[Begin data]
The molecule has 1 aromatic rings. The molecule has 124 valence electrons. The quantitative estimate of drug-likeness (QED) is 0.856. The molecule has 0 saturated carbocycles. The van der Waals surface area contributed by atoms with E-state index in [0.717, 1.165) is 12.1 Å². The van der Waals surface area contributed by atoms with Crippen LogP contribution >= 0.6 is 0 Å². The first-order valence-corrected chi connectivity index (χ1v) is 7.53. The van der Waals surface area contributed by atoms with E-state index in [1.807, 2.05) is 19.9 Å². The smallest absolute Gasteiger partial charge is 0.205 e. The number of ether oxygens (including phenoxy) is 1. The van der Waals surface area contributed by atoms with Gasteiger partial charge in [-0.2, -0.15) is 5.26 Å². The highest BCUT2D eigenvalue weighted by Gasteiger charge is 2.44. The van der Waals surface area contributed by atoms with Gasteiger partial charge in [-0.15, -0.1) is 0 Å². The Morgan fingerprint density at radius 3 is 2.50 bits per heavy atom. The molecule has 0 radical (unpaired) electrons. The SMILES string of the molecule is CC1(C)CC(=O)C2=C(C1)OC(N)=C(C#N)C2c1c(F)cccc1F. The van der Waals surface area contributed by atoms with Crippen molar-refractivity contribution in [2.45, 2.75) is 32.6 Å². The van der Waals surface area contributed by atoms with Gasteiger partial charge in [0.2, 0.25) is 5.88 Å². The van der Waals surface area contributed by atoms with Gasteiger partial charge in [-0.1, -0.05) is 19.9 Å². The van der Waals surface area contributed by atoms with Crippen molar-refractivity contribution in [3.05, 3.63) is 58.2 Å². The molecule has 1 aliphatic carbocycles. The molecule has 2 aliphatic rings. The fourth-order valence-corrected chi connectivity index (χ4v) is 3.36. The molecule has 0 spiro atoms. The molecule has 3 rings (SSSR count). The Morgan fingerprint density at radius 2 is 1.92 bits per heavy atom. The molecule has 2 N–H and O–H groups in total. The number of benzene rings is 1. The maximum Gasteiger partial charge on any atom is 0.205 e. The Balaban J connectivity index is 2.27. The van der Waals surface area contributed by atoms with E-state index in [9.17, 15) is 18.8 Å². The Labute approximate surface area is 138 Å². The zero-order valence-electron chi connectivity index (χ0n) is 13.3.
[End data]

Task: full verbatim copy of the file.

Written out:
The molecule has 1 aromatic rings. The molecule has 124 valence electrons. The quantitative estimate of drug-likeness (QED) is 0.856. The molecule has 0 saturated carbocycles. The van der Waals surface area contributed by atoms with E-state index in [0.717, 1.165) is 12.1 Å². The van der Waals surface area contributed by atoms with Crippen LogP contribution >= 0.6 is 0 Å². The first-order valence-corrected chi connectivity index (χ1v) is 7.53. The van der Waals surface area contributed by atoms with E-state index in [1.807, 2.05) is 19.9 Å². The smallest absolute Gasteiger partial charge is 0.205 e. The number of ether oxygens (including phenoxy) is 1. The van der Waals surface area contributed by atoms with Gasteiger partial charge in [-0.2, -0.15) is 5.26 Å². The highest BCUT2D eigenvalue weighted by Gasteiger charge is 2.44. The van der Waals surface area contributed by atoms with Gasteiger partial charge in [-0.15, -0.1) is 0 Å². The Morgan fingerprint density at radius 3 is 2.50 bits per heavy atom. The molecule has 0 radical (unpaired) electrons. The SMILES string of the molecule is CC1(C)CC(=O)C2=C(C1)OC(N)=C(C#N)C2c1c(F)cccc1F. The van der Waals surface area contributed by atoms with Crippen molar-refractivity contribution in [2.45, 2.75) is 32.6 Å². The van der Waals surface area contributed by atoms with Gasteiger partial charge in [0.2, 0.25) is 5.88 Å². The van der Waals surface area contributed by atoms with Gasteiger partial charge in [-0.1, -0.05) is 19.9 Å². The van der Waals surface area contributed by atoms with Crippen molar-refractivity contribution in [3.05, 3.63) is 58.2 Å². The molecule has 1 aliphatic carbocycles. The molecule has 2 aliphatic rings. The fourth-order valence-corrected chi connectivity index (χ4v) is 3.36. The molecule has 0 spiro atoms. The molecule has 3 rings (SSSR count). The Morgan fingerprint density at radius 2 is 1.92 bits per heavy atom. The molecule has 2 N–H and O–H groups in total. The number of benzene rings is 1. The maximum Gasteiger partial charge on any atom is 0.205 e. The Balaban J connectivity index is 2.27. The van der Waals surface area contributed by atoms with E-state index in [9.17, 15) is 18.8 Å². The Labute approximate surface area is 138 Å². The zero-order valence-electron chi connectivity index (χ0n) is 13.3.